6. For the respondent reliance has been placed on the latest Calcutta case, Nagendra nath v. Haranchandra3 on which the Subordinate Judge relied. The facts there were these. One Sham Ranjini obtained a money decree against the sons of her brother-in-law and in execution of it withdrew from Court a sum of Rs. 2,070. On the 5th March, 1930, the decree was reversed. On the 15th December, 1930, the nephews applied for an order directing the refund of the amount. Sham Ranjini had also obtained against her nephews a decree for maintenance. On the 23rd December, 1930, she assigned this decree to one Haranchandra Adhikari, who continued an application for execution which Sham Ranjini herself had filed. The nephews sought to set off against the decree for maintenance the amount which was due to themaas the result of the money-decree having been set aside. The Court held that there was no right of set-off, because the Court had not by the date of the assignment ordered restitution to be made. We are unable to accept this judgment as embodying a correct statement of the law. Section 49 states in the plainest language that the transferee shall take the decree subject to the equities which the judgment-debtor might have enforced against the assignor. When the assignment was made in that case a right to restitution had arisen and in our opinion the fact that a formal order for restitution had not been passed made no difference.
7. The Bombay High Court had had occasion to consider the question on facts analogous to those in Magendranath v. Haranchandra : AIR1933Cal865 . The Bombay case is Guru shantappa v. Mqgappa I.L.R. (1938) Bom. 263. That suit was one for partition in which G was allotted certain property subject to a payment of Rs. 30,000 to his brothers R and S. The decree was passed in December, 1925. R and S failed to deliver the property to G who sued them for rent and mesne profits and he obtained a decree for Rs. 15,000. While that suit was pending, R and S assigned their rights to the Rs. 30,000 to N who sought to enforce payment of the amount in execution proceedings. G had not by that time obtained a decree for the Rs. 15,000, but he claimed to be entitled to set-off the amount when it had been ascertained. A Division Bench of the High Court held that he was entitled to set-off. The assignee took the decree subject to G's equitable right to have the execution stayed and it was incumbent upon him to inquire whether G's claims has been satisfied, as both the decrees arose out of one transaction. This judgment is directly opposed to that of the Calcutta High Court in Nagendranath V. Haranchandra : AIR1933Cal865 .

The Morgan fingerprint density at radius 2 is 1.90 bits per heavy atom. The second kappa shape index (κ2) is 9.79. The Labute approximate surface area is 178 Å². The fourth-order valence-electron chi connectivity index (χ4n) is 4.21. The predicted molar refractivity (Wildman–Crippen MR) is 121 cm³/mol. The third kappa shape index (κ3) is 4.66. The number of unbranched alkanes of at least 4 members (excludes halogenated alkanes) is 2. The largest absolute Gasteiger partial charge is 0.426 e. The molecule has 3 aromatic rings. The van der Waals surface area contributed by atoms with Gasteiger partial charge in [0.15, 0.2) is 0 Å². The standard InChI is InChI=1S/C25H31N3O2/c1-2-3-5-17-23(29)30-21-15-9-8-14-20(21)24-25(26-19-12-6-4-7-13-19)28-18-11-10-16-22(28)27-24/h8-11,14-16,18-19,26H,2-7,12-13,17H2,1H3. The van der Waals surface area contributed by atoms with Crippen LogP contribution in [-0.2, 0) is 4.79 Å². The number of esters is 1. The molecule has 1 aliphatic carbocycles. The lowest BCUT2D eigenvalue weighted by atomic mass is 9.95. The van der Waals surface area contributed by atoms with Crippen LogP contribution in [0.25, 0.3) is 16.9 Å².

8. The question whether notice is a factor was considered by Anantakrishna Ayyar, J., sitting alone in Srinivasanv.Venkatarama : AIR1933Mad215 . Relying on the judgment in Monmohan Karmokar v. Dwarkanath Karmokar (1910) 12 C.L.J. 312, the learned Judge held that for the purpose of Section 49, the equities had to be ascertained, though the assignee might in fact have been an assignee without notice. He observed that otherwise the very object of Section 49 would in effect be frustrated and its provisions rendered nugatory.
9. Section 132 of the Transfer of Property Act makes no reference to notice, but the illustrations to the section make it quite clear that notice is not a factor. Therefore, the transferee of an actionable claim takes it subject to all liabilities and equities to which the transferor was subject, whether the transferee had any knowledge of them or not. As was pointed out in Daw Aye v. U Aye Maung A.I.R. 1937 Rang. 316, there is no difference in principle between Section 49 of the Code of Civil Procedure and Section 132 of the Transfer of Property Act.
10. In the present case, there was an equity in the appellant when the decree was transferred to the respondent, and we hold that the respondent took the decree subject to the appellant's rights to set-off the amount of mesne profits when they had been ascertained.
11. The appeal is allowed with costs here and below.